How to make an omelette: A sensory experiment in team ethnography: A sensory experiment in team ethnography

Anna Harris*, Andrea Wojcik, Rachel Allison

*Corresponding author for this work

Research output: Contribution to journalArticleAcademicpeer-review

Abstract

Sensory ethnographers deploy methods such as drawing, video and photography in order to examine the more ineffable and non-representational aspects of practices. Usually, these studies are conducted by individual researchers who deal only with their own material. What happens when a team of ethnographers explores questions of a sensory or non-representational nature? How do they share their findings not only with their audiences, but also with each other? Team ethnography is becoming increasingly common across the social sciences and humanities, yet to date there has been little attention paid to the important work of communicating findings within a group. To explore this further, we conducted a methodological 'proof of concept' study, observing and documenting people learning to make omelettes. We found that sensory methods have a role not only in studying practices but crucially, in also facilitating a form of immersion into the ethnographic practices and imaginations of others within the team. In the end, we suggest that experiments with sensory methods, such as through proof of concept methodological studies, are useful for thinking about how teams of social scientists work together, whether their research deals with sensory topics or not.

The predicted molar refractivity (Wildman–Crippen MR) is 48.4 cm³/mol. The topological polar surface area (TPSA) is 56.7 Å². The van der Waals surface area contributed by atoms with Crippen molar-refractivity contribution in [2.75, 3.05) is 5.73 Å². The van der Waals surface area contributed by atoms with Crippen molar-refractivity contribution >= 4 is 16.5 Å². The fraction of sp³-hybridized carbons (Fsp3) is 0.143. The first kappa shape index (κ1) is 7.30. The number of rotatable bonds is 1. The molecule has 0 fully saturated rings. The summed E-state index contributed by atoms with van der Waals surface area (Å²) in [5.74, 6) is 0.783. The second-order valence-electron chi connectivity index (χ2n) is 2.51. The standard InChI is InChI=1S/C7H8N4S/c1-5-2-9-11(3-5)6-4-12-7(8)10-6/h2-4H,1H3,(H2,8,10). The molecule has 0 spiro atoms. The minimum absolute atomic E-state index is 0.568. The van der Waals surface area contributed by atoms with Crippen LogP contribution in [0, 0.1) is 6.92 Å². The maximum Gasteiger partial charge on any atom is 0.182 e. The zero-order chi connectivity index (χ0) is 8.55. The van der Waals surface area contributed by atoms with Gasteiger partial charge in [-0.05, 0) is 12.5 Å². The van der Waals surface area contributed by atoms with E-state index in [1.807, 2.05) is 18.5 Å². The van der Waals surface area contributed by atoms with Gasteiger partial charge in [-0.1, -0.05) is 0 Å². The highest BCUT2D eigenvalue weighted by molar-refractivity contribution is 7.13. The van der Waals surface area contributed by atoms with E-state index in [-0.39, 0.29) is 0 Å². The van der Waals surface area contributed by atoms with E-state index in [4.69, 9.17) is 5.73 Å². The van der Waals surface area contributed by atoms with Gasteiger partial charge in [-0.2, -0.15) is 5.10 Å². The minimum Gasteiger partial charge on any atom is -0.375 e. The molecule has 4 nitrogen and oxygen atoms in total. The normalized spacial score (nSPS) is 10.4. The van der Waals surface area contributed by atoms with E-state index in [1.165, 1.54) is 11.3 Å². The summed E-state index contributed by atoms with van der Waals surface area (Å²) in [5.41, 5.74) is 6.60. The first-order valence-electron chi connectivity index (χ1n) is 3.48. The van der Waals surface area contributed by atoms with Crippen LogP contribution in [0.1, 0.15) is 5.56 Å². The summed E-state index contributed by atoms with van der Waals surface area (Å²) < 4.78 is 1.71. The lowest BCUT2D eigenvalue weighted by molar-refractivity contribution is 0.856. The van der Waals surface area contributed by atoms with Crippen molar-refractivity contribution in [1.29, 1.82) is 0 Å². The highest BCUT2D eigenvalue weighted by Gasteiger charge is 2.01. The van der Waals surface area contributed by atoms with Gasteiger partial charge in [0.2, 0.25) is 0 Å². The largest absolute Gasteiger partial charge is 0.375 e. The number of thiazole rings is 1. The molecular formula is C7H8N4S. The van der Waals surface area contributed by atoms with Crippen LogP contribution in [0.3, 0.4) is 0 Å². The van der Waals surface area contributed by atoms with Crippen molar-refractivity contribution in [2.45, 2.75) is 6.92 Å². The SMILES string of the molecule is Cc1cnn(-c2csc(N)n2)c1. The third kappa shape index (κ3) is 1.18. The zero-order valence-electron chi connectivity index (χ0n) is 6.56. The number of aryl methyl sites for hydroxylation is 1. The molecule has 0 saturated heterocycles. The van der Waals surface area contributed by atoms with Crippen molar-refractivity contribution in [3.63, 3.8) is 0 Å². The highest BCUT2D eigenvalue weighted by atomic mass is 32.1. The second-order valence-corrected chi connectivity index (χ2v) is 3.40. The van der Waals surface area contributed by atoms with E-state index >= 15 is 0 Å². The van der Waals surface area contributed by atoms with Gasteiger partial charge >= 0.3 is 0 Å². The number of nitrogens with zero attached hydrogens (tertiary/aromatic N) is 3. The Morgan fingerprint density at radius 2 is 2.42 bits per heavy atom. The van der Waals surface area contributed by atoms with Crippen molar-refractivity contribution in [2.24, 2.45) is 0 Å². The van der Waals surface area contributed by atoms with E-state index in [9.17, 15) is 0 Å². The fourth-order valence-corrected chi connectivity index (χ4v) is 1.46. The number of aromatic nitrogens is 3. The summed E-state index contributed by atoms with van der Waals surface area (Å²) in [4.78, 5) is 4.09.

Original languageEnglish
Number of pages17
JournalQualitative Research
DOIs
Publication statusE-pub ahead of print - 4 Dec 2019

Keywords

  • Team ethnography
  • sensory methods
  • drawing
  • video
  • photography
  • collaborative ethnography
  • TECHNOLOGIES
  • KNOWLEDGE

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